Kids these days are so lazy, right?” We’ve all heard this before and you’d be surprised by not only how old the practice is but especially what kind of impact it has.
Research summary written by John Shapiro, Master student at the University of Luxembourg.
Illustrations credit: John Shapiro
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“Kids these days are so lazy, right?” We’ve all heard this before and you’d be surprised by how old the practice is.
First off, what is laziness? It can be used to describe one of Christianity’s 7 deadliest sins: sloth. In French, fainéant is a portmanteau of “faire” and “néant” or to do nothing. Aside from this etymology, laziness, and many words like it are more importantly used to frame a person’s value in relation to us. How do we measure a person’s value in our highly competitive world? Usually… By how much they work. Valuing not their humanity but their productivity.
Loyola University’s professor Price explains in their book “Laziness Does Not Exist” how dehumanizing “lazy” is as it allows us to completely disregard what is going on in the accused person’s life. "Lazy” paints over real human issues.
Let’s consider the ways “lazy” is often used. Sadly, it is all too often used to talk about people of different generations, genders, ethnicities, abilities, or rather, what is basically “othering”.
We might hear it used fairly often to describe our youth. This is a practice which goes back thousands of years. Even Socrates is quoted for having gone on a tirade against the youth of his time and yet somehow every one of these successive lazy generations has led us to the technologically advanced society we live in now.
One popular “meme” aimed at making the youth look lazy and spoiled is based on how Gen-Z and Millennials enjoy avocado toast and espresso which older generations believe is blocking them from becoming wealthy or buying a house. In response to this John Green, author, and educator noted that it would require someone to not do so for 1000 years to save their first million.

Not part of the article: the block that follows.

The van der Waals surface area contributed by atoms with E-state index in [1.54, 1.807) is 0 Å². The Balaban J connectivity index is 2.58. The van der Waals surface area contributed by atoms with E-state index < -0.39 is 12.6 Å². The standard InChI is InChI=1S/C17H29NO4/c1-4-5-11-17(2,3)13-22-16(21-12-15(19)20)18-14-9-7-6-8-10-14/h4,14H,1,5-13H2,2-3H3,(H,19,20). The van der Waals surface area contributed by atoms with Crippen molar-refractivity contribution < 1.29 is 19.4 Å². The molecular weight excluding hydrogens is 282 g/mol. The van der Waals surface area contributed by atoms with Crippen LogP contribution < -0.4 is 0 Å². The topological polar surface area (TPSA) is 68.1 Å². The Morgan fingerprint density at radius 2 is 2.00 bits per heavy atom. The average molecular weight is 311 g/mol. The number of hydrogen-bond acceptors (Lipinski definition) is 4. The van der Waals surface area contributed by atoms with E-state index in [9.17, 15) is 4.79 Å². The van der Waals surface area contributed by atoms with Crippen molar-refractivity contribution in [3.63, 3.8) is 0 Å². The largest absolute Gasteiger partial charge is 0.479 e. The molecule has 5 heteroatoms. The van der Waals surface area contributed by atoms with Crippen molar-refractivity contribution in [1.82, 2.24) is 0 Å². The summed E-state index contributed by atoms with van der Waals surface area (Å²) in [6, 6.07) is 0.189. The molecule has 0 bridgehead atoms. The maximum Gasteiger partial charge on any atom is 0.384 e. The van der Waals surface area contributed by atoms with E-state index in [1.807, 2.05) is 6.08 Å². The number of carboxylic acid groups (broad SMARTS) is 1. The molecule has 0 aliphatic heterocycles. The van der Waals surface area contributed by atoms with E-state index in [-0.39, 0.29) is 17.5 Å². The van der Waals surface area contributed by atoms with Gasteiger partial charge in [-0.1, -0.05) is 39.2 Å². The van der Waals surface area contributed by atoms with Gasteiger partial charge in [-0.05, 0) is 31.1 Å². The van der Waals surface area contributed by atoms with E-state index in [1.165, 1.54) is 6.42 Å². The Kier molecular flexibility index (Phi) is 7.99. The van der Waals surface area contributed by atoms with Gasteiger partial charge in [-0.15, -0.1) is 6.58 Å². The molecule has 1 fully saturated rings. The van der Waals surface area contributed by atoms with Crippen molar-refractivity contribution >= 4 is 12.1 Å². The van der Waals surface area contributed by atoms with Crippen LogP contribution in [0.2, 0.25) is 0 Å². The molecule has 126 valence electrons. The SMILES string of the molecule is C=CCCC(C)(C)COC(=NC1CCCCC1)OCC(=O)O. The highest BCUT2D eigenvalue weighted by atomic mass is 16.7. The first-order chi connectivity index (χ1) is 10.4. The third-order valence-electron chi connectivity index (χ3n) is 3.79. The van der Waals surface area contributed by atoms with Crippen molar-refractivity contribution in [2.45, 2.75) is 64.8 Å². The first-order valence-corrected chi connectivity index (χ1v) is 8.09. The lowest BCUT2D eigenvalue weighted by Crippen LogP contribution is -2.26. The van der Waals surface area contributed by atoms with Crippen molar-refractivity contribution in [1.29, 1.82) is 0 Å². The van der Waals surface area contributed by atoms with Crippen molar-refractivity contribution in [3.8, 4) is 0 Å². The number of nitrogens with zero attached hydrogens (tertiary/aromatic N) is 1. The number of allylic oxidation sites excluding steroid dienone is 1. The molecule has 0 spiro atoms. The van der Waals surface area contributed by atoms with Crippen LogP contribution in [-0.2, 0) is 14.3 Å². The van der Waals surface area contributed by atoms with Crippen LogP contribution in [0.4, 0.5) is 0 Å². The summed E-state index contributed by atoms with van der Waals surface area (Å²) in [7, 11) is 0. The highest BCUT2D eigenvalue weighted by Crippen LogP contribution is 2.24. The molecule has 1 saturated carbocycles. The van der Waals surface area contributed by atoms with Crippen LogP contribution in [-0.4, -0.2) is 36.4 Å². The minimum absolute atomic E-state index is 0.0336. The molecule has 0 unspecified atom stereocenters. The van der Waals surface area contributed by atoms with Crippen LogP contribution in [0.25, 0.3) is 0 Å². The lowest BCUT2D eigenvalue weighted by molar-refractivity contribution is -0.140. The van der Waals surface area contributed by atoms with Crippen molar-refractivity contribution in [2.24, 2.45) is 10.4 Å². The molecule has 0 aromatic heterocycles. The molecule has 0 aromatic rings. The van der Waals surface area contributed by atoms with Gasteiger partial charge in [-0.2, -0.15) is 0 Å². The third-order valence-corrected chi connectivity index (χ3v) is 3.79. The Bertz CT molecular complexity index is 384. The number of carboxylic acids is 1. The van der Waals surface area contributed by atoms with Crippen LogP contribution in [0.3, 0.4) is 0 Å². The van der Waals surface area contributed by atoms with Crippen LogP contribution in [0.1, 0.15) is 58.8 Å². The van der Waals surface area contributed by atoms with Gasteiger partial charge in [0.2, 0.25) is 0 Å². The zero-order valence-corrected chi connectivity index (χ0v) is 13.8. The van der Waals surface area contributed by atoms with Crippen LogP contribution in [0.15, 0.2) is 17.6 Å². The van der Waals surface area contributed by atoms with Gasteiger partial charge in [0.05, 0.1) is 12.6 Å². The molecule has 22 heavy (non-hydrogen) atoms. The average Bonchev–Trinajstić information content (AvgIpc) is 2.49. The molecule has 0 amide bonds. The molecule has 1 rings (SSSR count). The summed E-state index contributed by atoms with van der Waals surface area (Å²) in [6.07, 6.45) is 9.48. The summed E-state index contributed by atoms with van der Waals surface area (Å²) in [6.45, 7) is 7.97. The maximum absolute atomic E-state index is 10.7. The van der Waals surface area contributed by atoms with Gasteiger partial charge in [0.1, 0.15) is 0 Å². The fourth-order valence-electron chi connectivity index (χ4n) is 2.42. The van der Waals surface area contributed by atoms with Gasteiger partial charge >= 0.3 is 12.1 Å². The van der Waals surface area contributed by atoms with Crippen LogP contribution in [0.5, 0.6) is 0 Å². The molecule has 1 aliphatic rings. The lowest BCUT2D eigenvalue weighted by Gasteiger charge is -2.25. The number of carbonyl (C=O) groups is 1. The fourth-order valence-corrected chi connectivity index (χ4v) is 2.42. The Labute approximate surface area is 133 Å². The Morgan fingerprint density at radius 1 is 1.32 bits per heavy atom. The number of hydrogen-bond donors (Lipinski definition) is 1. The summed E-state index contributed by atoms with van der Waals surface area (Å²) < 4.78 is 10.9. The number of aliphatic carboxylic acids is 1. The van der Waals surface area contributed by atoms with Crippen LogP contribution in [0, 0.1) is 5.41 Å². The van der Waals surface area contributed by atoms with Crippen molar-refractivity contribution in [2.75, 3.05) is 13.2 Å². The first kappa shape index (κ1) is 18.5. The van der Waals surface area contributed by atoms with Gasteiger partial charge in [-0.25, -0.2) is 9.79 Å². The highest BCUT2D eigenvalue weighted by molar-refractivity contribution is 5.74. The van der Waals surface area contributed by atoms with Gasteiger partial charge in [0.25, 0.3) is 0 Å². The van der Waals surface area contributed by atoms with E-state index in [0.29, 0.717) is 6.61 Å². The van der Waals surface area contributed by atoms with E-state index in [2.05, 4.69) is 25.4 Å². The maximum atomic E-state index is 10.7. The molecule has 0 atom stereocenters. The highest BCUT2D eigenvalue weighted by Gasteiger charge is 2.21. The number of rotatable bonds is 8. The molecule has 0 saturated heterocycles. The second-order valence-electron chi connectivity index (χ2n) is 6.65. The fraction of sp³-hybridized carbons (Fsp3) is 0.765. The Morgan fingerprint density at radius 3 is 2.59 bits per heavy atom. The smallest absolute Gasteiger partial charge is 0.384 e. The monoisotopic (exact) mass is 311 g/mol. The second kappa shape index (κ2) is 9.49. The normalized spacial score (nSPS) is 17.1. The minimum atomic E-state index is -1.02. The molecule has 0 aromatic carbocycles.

Let’s delve even deeper into the internalized belief that we are, ourselves, lazy. We’re so accustomed to this language in our fast-paced society that now, we even do it to ourselves. We could be sitting in bed on a Sunday morning after a 60-hour week and feel guilty for being lazy. We’ve learned to use this language to make ourselves feel terrible for being unproductive. In reality, it’s a way of negatively framing a human necessity: relaxation.
The only thing that’s lazy is its use. Because we use “lazy” as a shortcut rather than understanding the world. Several studies found that the elderly use this shortcut to frame the youth due to a disconnect between the world they grew up in and now. For example, statements like “I used to walk 25 kilometers to school in a blizzard” have been shown to usually be exaggerated. More interestingly, the reason the youth no longer has to suffer these hardships is that our elders changed them.
With respect to bilingualism and education, I have personally experienced the dangers of this word both as a teacher and as a student. I remember when I was working as an English teacher in Japan, my co-teacher turned to me and said something along the lines of: “We have a foreign student, he doesn’t put in the same effort as the other students. So don’t expect much out of him”. I shuddered. As a teacher, it is so important to understand how our prejudices impact our students. They often act as self-fulfilling prophecies (see additional readings). But mostly I shuddered because I had also been a foreign student struggling with a new language at my primary school. I remember this feeling of being in a thick fog as people around me spoke a different language than my own. Most teachers just graded me accordingly but I commend the effort of teachers who saw beyond the shortcut that “lazy” offers. It allowed me to flourish. And that student in Japan, I also remember the moment I saw the fog drop from his eyes as he became a confident member of his class.
I want to take a moment to consider the invisibility of suffering and ableism. It shouldn’t take a person to have suffered the same pain to understand it. Rather, we should believe others when they tell us they are suffering. All too often, we use the term “lazy” in moments such as these to wash away the reality of suffering which can not be seen on the surface.
And so, I hope we can see how “lazy” perpetuates these really dehumanizing ways of thinking of our neighbors and ourselves. It is not just about removing the word from our vocabulary but understanding and making the effort to remove its prejudice.
(Dedicated to those teachers: Madame Planchon & Monsieur Thierry of ISMA and all others who see beyond the veil of laziness)
The article is part of the initiative Student Ambassadors of the Multilingual Experience. Our students have prepared some interesting topics for you – just scroll down the project page to the section "News“ – you will find more blog posts to enjoy!).